Wrong. Facebook has an advertising clientele to please. Your data is their open door to more advertising sales. With the advent of Graph Search, we’ve seen that our information is only private on Facebook if we don’t include it in our profiles. See this article for embarrassing Graph Search results that just might convince you to whittle your profile down a bit. But as Tom Scott points out, it is not strangers who endanger your reputation searching for silly categories on Graph Search, it is people who know you. When somebody decides to ruin your reputation, your open privacy settings on social media accounts might give them plenty of ammunition. Fix: Have your privacy settings locked down if you value your reputation. If you need people be able to contact you on Facebook, set up a personal brand page. This applies especially to school teachers, administrators, business owners, athletes, professional entertainers, politicians, and the like. Or, just be careful who you friend and follow.

We cover many more privacy mistakes in our Practice Safe Social workshops, so stay tuned for more in the weeks to come. If you’re a coach or teacher, be sure and pass these tips along to your students. And, please add your privacy tips in the comments below.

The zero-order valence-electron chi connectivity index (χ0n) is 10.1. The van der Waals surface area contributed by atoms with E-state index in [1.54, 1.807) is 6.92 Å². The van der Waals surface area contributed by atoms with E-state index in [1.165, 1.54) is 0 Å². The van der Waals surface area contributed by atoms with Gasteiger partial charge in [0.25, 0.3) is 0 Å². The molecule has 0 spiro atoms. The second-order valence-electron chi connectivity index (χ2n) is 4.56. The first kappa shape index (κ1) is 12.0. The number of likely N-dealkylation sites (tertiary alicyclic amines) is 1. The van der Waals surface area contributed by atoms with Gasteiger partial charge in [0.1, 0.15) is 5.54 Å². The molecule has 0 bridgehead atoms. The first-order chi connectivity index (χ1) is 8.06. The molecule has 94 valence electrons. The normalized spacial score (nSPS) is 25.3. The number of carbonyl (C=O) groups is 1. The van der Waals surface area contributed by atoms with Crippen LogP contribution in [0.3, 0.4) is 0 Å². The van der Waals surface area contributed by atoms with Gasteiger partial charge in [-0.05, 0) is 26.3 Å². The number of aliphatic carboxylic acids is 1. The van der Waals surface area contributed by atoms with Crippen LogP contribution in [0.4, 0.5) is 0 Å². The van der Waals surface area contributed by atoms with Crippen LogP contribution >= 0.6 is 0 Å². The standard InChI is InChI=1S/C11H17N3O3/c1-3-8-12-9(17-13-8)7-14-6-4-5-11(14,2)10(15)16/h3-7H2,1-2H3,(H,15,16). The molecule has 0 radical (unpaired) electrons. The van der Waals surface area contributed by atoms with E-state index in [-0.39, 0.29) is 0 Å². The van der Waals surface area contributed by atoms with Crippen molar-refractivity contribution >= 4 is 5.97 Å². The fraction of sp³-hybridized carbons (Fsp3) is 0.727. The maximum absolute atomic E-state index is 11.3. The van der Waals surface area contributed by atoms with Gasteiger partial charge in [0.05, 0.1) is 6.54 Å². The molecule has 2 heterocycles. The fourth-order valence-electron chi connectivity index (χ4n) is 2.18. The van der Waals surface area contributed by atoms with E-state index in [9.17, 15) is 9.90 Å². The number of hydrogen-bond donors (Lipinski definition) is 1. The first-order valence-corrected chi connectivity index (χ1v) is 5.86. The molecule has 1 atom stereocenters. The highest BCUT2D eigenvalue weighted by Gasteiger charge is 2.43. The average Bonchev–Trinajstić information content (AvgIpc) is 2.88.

Be sure and read The Next 5 Biggest Privacy Mistakes here.

Trackbacks/Pingbacks

  1. The Next 5 Biggest Social Media Privacy Mistakes - cksyme.org - May 6, 2013

    [...] recently wrote a piece called “The Five Biggest Social Media Privacy Mistakes” and promised to tackle some more, so here goes the next five. This information comes from our [...]

  2. Bells and Whistles or Alarms? What New Pew Data on Teens Means for Higher Ed Social Media - cksyme.org - May 22, 2013

    [...] Increasingly, teens are confident about sharing their personal information online. Unfortunately, many don’t understand the importance of online reputation protection.  With applications like Snapchat, Chirp, Instagram, and Twitter, teens really believe their information is only going to their friends. For a better explanation of online privacy traps, see these two blog pieces on the biggest privacy mistakes people make online. [...]